Anaplasma phagocytophilum (formerly Ehrlichia phagocytophilum) is a Gram-negative bacterium. It causes anaplasmosis in sheep and cattle, also known as tick-borne fever and pasture fever, and also causes the zoonotic disease human granulocytic anaplasmosis.
In animals, the disease is multisystemic, but the most severe changes are anaemia and leukopenia. This organism causes lameness, which can be confused with symptoms of Lyme disease, another tick-borne illness. It is a vector-borne zoonotic disease whose morula can be visualized within neutrophils (a type of white blood cell) from the peripheral blood and synovial fluid. It can cause lethargy, ataxia, loss of appetite, and weak or painful limbs.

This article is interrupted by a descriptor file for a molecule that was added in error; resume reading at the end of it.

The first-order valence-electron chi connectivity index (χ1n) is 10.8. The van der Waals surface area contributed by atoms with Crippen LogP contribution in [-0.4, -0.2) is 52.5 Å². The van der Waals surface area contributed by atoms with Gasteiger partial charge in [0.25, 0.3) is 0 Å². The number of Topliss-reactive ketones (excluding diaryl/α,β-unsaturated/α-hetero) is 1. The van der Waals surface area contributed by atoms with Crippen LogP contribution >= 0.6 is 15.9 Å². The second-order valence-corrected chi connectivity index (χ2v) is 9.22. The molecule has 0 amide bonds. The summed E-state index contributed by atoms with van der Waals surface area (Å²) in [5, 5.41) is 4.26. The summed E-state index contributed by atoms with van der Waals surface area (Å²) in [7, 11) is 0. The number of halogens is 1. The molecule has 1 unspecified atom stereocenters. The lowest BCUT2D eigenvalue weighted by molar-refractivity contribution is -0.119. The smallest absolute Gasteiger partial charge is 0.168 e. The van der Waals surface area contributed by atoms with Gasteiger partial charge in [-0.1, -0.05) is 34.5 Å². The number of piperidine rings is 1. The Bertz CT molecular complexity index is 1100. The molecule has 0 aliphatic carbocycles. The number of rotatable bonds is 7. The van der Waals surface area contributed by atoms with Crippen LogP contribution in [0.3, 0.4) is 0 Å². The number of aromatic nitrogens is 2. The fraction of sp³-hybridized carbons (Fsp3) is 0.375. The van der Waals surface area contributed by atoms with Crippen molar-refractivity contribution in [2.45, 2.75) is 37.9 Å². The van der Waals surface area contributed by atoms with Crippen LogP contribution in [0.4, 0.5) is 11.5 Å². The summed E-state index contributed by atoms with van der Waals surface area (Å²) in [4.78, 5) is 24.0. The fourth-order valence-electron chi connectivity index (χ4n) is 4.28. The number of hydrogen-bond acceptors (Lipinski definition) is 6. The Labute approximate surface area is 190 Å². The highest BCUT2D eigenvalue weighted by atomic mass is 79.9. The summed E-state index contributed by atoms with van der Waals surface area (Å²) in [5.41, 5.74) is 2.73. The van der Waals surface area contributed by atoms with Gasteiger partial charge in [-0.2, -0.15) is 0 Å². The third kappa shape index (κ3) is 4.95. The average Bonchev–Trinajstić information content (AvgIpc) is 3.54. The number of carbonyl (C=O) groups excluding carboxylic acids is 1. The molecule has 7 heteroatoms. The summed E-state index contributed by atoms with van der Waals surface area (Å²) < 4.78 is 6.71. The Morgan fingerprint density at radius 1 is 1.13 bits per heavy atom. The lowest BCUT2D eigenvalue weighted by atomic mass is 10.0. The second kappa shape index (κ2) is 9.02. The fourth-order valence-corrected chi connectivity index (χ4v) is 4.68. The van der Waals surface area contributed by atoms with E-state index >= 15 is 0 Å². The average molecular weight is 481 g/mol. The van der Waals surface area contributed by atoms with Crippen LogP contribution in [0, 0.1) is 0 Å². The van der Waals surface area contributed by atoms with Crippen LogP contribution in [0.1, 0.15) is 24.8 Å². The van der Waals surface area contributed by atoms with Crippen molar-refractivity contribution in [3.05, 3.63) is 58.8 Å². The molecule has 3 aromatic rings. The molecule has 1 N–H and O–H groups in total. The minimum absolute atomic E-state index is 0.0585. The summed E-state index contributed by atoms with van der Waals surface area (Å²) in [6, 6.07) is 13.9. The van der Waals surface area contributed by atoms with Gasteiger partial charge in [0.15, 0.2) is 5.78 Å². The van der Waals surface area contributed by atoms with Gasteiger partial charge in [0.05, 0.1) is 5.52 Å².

In Humans, A. phagocytophilum causes human granulocytic anaplasmosis (HGA). Since 1990, incidence of HGA has increased, and it is now recognized in Europe. During the last stage of infection, groups of small bacteria can be seen within neutrophils . Other symptoms include fever, headache, absence of skin rash, leucopenia, thrombocytopenia, and mild injury to the liver.